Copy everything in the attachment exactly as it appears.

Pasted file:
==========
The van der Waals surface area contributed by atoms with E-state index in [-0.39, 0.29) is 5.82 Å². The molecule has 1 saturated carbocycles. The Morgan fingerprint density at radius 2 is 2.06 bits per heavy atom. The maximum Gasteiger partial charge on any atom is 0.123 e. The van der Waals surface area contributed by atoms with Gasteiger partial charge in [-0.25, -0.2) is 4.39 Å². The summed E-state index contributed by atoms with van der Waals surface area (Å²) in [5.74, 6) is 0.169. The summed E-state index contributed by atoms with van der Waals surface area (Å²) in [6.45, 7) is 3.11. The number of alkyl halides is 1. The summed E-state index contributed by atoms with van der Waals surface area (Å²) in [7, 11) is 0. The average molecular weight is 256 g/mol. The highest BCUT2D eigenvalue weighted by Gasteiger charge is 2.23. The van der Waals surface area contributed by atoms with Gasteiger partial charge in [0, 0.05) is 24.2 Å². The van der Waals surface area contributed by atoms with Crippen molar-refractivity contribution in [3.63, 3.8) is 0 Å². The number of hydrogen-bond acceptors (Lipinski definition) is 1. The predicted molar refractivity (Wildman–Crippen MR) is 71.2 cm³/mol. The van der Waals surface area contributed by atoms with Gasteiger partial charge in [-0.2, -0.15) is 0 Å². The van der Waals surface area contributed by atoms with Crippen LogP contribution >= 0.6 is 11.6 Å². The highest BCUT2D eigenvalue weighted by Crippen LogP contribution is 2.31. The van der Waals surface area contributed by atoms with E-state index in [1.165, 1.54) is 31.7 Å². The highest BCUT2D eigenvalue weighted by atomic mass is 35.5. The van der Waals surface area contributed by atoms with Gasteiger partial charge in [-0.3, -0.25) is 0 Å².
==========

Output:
The van der Waals surface area contributed by atoms with E-state index in [-0.39, 0.29) is 5.82 Å². The molecule has 1 saturated carbocycles. The Morgan fingerprint density at radius 2 is 2.06 bits per heavy atom. The maximum Gasteiger partial charge on any atom is 0.123 e. The van der Waals surface area contributed by atoms with Gasteiger partial charge in [-0.25, -0.2) is 4.39 Å². The summed E-state index contributed by atoms with van der Waals surface area (Å²) in [5.74, 6) is 0.169. The summed E-state index contributed by atoms with van der Waals surface area (Å²) in [6.45, 7) is 3.11. The number of alkyl halides is 1. The summed E-state index contributed by atoms with van der Waals surface area (Å²) in [7, 11) is 0. The average molecular weight is 256 g/mol. The highest BCUT2D eigenvalue weighted by Gasteiger charge is 2.23. The van der Waals surface area contributed by atoms with Gasteiger partial charge in [0, 0.05) is 24.2 Å². The van der Waals surface area contributed by atoms with Crippen molar-refractivity contribution in [3.63, 3.8) is 0 Å². The number of hydrogen-bond acceptors (Lipinski definition) is 1. The predicted molar refractivity (Wildman–Crippen MR) is 71.2 cm³/mol. The van der Waals surface area contributed by atoms with Gasteiger partial charge in [-0.2, -0.15) is 0 Å². The van der Waals surface area contributed by atoms with Crippen LogP contribution >= 0.6 is 11.6 Å². The highest BCUT2D eigenvalue weighted by Crippen LogP contribution is 2.31. The van der Waals surface area contributed by atoms with E-state index in [1.165, 1.54) is 31.7 Å². The highest BCUT2D eigenvalue weighted by atomic mass is 35.5. The van der Waals surface area contributed by atoms with Gasteiger partial charge in [-0.3, -0.25) is 0 Å².